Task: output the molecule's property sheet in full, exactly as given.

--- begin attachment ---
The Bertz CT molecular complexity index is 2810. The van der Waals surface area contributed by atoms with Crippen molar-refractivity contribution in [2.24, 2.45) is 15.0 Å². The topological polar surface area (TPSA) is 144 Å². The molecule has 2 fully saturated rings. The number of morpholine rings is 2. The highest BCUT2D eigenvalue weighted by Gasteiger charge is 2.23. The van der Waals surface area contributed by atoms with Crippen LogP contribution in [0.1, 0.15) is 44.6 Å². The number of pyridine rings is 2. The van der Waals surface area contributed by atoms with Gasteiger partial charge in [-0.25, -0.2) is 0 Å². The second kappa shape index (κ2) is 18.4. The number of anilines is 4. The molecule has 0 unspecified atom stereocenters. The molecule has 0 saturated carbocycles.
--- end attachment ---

The Bertz CT molecular complexity index is 2810. The van der Waals surface area contributed by atoms with Crippen molar-refractivity contribution in [2.24, 2.45) is 15.0 Å². The topological polar surface area (TPSA) is 144 Å². The molecule has 2 fully saturated rings. The number of morpholine rings is 2. The highest BCUT2D eigenvalue weighted by Gasteiger charge is 2.23. The van der Waals surface area contributed by atoms with Crippen LogP contribution in [0.1, 0.15) is 44.6 Å². The number of pyridine rings is 2. The van der Waals surface area contributed by atoms with Gasteiger partial charge in [-0.25, -0.2) is 0 Å². The second kappa shape index (κ2) is 18.4. The number of anilines is 4. The molecule has 0 unspecified atom stereocenters. The molecule has 0 saturated carbocycles.